India imposed tough new restrictions in disputed Kashmir fearing protests ahead of UN speeches by rival Indian and Pakistani leaders at the UNGA, even as the US urged New Delhi to ease control.
Indian authorities arrested an estimated "13,000 boys" in Jammu and Kashmir since August 5, according to a fact-finding report by a team of five women who visited the region recently. The report's release came ahead of UNGA speeches on Friday by India's Prime Minister Narendra Modi and Pakistani PM Imran Khan.
Security forces imposed tough new restrictions in India-administered Kashmir on Friday, fearing protests ahead of the rival leaders speeches.
"Shops closed, hotels closed, schools, colleges, institutes and universities closed, streets deserted was the first visual impact as we drove out from the airport," the "Women’s Voice: Fact-Finding Report on Kashmir" report said.
"To us, it seemed a punitive mahaul [environment] that blocked free breathing" the report noted on Tuesday.
Kashmiris are waiting for the world to understand the humanitarian costs of the lockdown since August 5, Syeda Hameed from Muslim Women’s Forum said after the release of the report.
"We wanted to see with our own eyes how this 43-day lockdown [until September17] had affected the people, particularly women and children," the report said.
Hameed said that people of Indian-administered Jammu and Kashmir are waiting for Friday when the 74th UNGA session listens to prime ministers of India and Pakistan.
"People are waiting for world opinion [to build] pressure [on India]," she added.
The report claimed that boys as young as 14 or 15 are taken away by the authorities and allegedly tortured.
"One estimate given to us was 13,000 boys were lifted during this crackdown," the report said about the alleged detentions by Indian forces to disallow any protests.
"Army pounces on young boys; it seems they hate their very sight. When fathers go to rescue their children, they are made to deposit money, anywhere between 20,000 Indian rupees [$281] to 60,000 Indian rupees [$845]," read the report.
The women’s activists said women in Kashmir, especially those from the Sikh community, denied they face any sexual harassment at the hands of Kashmiri men.
The group demanded that for normalcy to restore in the region, the Indian government should immediately withdraw army and paramilitary forces.
They added allegations of torture by Indian army should be investigated.
It demanded an immediate lifting of the communications blackout and restoration of special provisions back to their status before August 5.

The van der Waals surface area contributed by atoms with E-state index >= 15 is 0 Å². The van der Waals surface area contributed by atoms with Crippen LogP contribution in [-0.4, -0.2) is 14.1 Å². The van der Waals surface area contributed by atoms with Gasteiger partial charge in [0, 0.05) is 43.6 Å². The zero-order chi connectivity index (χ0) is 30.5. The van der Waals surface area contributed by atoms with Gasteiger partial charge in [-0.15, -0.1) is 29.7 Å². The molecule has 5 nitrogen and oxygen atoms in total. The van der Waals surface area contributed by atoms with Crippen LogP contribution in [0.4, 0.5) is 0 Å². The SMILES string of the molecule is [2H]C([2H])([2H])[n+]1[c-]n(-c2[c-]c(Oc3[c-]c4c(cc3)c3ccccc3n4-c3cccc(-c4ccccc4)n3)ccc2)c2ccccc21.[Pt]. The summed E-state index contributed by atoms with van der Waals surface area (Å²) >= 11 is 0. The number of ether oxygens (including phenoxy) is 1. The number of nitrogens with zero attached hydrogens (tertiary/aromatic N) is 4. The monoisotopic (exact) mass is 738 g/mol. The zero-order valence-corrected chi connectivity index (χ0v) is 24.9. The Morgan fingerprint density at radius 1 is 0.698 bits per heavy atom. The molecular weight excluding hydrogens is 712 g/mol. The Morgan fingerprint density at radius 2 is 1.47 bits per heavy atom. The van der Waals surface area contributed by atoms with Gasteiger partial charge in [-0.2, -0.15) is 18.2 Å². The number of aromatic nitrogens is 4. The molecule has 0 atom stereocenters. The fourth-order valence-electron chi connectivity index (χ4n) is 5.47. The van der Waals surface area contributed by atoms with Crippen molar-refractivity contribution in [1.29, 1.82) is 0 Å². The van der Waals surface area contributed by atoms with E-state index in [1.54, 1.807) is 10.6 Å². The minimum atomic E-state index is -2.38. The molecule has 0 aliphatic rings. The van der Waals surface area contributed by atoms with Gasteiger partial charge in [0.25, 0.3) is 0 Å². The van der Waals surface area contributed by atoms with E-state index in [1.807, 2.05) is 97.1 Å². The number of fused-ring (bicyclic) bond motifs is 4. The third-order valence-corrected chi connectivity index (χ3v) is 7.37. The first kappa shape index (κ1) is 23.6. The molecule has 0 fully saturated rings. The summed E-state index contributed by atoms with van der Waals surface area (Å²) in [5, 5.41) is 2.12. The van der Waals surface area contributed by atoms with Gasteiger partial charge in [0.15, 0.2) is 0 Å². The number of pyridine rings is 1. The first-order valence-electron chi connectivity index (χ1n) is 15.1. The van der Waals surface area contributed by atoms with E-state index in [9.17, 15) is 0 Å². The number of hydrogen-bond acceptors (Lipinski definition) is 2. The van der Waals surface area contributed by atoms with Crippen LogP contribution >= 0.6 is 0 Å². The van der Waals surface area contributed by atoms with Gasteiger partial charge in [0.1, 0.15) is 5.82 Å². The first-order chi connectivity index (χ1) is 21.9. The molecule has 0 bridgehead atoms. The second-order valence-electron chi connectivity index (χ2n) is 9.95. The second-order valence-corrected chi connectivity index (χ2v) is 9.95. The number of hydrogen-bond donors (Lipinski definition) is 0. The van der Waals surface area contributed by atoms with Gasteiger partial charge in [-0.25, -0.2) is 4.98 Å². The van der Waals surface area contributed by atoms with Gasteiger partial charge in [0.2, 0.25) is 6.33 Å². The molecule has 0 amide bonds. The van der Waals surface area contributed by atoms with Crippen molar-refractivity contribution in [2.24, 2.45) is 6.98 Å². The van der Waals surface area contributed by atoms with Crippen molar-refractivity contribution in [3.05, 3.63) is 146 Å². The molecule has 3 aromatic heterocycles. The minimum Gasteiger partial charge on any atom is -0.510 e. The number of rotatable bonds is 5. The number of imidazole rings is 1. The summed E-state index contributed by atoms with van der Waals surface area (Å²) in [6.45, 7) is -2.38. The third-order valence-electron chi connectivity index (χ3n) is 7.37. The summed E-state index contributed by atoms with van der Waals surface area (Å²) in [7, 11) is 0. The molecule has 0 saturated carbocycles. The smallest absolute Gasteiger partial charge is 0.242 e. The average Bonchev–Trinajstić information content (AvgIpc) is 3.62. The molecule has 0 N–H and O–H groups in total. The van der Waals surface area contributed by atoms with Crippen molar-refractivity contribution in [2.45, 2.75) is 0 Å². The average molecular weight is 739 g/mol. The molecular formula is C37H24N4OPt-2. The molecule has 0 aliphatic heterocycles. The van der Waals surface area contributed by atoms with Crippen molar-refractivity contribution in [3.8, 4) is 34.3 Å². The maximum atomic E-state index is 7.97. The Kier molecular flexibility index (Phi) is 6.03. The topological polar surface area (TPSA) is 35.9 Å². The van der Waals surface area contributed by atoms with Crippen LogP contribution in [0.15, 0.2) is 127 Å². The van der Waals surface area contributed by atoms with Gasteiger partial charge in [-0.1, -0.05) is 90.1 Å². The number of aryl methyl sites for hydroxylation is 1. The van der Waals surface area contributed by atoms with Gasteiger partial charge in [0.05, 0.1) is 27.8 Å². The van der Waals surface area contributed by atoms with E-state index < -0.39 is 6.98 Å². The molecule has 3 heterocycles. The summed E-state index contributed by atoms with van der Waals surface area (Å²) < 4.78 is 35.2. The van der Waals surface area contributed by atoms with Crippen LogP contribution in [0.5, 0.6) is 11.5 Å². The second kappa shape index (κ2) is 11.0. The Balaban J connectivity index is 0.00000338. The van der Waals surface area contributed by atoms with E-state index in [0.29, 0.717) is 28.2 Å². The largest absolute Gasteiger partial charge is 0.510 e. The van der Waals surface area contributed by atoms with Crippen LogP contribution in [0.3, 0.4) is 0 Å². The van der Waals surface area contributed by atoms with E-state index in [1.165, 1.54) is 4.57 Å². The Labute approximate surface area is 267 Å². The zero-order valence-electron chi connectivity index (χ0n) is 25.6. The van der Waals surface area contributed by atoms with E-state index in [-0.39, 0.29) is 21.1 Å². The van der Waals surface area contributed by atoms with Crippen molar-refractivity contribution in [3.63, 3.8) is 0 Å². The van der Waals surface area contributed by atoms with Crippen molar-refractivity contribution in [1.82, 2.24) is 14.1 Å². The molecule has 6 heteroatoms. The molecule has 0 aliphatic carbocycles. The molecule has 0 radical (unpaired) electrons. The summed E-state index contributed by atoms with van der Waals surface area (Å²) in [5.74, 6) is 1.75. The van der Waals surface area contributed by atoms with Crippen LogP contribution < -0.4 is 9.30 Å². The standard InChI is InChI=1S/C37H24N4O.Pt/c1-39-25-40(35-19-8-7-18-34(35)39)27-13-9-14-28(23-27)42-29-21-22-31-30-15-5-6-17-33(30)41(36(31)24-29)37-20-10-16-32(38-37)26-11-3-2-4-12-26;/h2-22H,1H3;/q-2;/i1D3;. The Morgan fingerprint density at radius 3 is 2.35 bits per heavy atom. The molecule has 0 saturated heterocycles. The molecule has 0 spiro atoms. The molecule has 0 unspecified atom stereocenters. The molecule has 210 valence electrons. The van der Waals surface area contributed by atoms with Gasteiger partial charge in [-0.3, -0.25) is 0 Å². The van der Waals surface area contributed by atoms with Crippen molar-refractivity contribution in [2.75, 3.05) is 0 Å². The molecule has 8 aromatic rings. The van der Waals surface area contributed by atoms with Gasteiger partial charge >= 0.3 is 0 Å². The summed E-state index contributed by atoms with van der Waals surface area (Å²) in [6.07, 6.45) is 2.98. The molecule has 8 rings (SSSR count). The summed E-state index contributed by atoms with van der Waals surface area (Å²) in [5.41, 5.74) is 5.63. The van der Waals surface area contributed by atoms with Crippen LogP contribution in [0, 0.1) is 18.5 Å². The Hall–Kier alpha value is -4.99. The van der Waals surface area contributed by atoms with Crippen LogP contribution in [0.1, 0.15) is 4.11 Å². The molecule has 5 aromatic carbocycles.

More restrictions ahead of UN
Security forces imposed tough new restrictions in Indian Kashmir fearing protests ahead of UN speeches by rival Indian and Pakistani leaders at the United Nations.
Concrete and razor wire barricades went up across Srinagar and other towns in the disputed Muslim-majority territory.
"There were worries about big protests after Friday prayers. Similar restrictions are in place in other towns and areas," a police officer said on condition of anonymity, as he was not authorised to speak to media.
Barricades went up across roads and bridges in Srinagar as security forces in bulletproof gear guarded deserted streets following orders to stop any public rallies.
"The hospital is just a mile away from my home, but I have already walked three times the distance and am still not sure how long I need to walk to reach there," said Mudasir Ahmad, after pleading with soldiers to let him pass at one barrier in Srinagar's old town.
Ahmad said he wanted to visit a sick relative at the hospital. He was one of many residents on the streets who were stopped and redirected by soldiers.
US presses India on Kashmir rights
The US wants New Delhi to quickly ease restrictions imposed in Kashmir, a senior official said, declaring President Donald Trump's willingness to mediate to ease tensions between India and Pakistan over the territory.
Trump met separately this week with both Indian Prime Minister Narendra Modi and Pakistani Prime Minister Imran Khan.
While Trump has forged a close bond with Modi, joining the Hindu nationalist at a massive rally on Sunday in Houston where the Indian leader boasted of his actions in Kashmir, a senior official said that the US had concerns over the clampdown in the region.
"We hope to see rapid action – the lifting of the restrictions and the release of those who have been detained," Alice Wells, the top State Department official for South Asia, told reporters.
India, however, has long rejected any outside role on Kashmir and quickly shot down the idea after Trump mentioned mediation in a July meeting with Khan
Several rights groups including Human Rights Watch and Amnesty International have repeatedly called on India to lift restrictions and release political detainees.
India said that 93 percent of the restrictions have been eased in the conflict-ridden region.
India and Pakistan hold Kashmir in parts and claim it in full. China also controls part of the contested region, but it is India and Pakistan who have fought two wars over Kashmir.